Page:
, an ingressive sound is one where air
flows inward. They do not occur in any of the familiar European or Asian languages, under normal conditions. In the unusual environment of singing
, I have heard examples. One is when Martha Davis
of The Motels
sings "Total Control
": in the line "I'd sell my soul for total control...", the two S's have a peculiar resonance
which is, as far as I can tell, the result of her breathing in as she sings them. No doubt part of the vowel is also ingressive, but by the nature of a vowel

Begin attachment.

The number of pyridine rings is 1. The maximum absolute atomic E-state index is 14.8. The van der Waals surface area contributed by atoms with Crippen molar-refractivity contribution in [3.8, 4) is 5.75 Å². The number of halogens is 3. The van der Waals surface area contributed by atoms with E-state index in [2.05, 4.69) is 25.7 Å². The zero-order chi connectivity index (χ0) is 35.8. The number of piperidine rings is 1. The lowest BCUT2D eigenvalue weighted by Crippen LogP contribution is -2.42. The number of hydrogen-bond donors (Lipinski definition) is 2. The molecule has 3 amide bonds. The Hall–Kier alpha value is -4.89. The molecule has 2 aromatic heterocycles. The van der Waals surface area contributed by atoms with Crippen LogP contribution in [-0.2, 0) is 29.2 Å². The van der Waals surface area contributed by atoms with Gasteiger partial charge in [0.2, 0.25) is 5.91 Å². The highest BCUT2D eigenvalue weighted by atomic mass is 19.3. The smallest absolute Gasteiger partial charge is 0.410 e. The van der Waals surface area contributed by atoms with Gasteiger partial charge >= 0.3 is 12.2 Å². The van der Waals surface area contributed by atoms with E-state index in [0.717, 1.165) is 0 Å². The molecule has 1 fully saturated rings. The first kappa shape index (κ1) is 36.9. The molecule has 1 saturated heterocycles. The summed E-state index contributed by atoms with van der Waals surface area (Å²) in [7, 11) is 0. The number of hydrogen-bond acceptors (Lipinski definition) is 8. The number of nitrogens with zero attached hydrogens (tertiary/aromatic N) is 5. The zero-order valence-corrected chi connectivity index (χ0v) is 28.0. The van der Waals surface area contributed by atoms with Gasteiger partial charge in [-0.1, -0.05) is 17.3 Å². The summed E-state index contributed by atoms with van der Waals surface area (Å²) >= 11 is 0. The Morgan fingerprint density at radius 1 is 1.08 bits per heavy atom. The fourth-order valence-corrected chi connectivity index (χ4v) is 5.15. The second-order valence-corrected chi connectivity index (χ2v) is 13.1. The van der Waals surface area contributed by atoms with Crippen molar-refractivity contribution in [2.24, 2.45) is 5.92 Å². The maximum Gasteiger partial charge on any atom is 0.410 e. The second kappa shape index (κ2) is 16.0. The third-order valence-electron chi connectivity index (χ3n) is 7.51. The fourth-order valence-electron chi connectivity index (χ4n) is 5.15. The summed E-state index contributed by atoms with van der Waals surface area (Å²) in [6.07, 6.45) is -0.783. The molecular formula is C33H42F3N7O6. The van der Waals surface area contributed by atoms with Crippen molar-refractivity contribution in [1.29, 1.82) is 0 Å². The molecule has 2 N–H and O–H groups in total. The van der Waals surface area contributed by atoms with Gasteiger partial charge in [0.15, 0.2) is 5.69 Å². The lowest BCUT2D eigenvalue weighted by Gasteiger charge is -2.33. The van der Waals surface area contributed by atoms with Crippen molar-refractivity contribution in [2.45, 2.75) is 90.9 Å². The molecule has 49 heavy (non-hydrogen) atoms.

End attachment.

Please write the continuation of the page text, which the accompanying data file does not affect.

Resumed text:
, it is hard to notice the difference.
Reversing the normal process of breathing by sucking air into the lungs is almost impossible to sustain in speech*. The Martha Davis S is one example, if I am right about it. Languages that use ingressives use one of two other mechanisms to briefly interrupt the air flow and cause a pressure change: blocking the mouth either at the soft palate (the velaric sounds or clicks), or at the glottis (the implosives). See those for more detail, and the opposite term egressive.
* Since writing this I've got a book on phonetics which cites pulmonic ingressives in one single person's idiolect of a an Austronesian language in Taiwan!